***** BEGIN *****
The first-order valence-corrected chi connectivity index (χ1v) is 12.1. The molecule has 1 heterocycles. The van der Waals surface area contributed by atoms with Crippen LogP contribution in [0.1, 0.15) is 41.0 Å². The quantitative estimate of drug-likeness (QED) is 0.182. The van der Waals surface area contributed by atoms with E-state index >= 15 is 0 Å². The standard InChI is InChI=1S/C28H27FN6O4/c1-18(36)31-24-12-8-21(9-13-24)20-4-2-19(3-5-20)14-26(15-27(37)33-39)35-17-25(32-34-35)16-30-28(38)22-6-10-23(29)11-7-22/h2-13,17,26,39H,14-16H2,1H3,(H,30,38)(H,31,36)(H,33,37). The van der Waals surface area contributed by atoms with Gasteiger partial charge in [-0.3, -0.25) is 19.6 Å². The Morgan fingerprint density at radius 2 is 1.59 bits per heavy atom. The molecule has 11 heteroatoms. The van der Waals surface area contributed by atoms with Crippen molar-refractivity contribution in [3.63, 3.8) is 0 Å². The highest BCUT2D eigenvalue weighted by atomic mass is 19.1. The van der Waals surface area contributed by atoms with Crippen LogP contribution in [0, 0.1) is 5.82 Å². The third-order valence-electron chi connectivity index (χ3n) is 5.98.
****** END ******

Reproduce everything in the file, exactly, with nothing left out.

The first-order valence-corrected chi connectivity index (χ1v) is 12.1. The molecule has 1 heterocycles. The van der Waals surface area contributed by atoms with Crippen LogP contribution in [0.1, 0.15) is 41.0 Å². The quantitative estimate of drug-likeness (QED) is 0.182. The van der Waals surface area contributed by atoms with E-state index >= 15 is 0 Å². The standard InChI is InChI=1S/C28H27FN6O4/c1-18(36)31-24-12-8-21(9-13-24)20-4-2-19(3-5-20)14-26(15-27(37)33-39)35-17-25(32-34-35)16-30-28(38)22-6-10-23(29)11-7-22/h2-13,17,26,39H,14-16H2,1H3,(H,30,38)(H,31,36)(H,33,37). The van der Waals surface area contributed by atoms with Gasteiger partial charge in [-0.3, -0.25) is 19.6 Å². The Morgan fingerprint density at radius 2 is 1.59 bits per heavy atom. The molecule has 11 heteroatoms. The van der Waals surface area contributed by atoms with Crippen molar-refractivity contribution in [3.63, 3.8) is 0 Å². The highest BCUT2D eigenvalue weighted by atomic mass is 19.1. The van der Waals surface area contributed by atoms with Crippen LogP contribution in [0, 0.1) is 5.82 Å². The third-order valence-electron chi connectivity index (χ3n) is 5.98.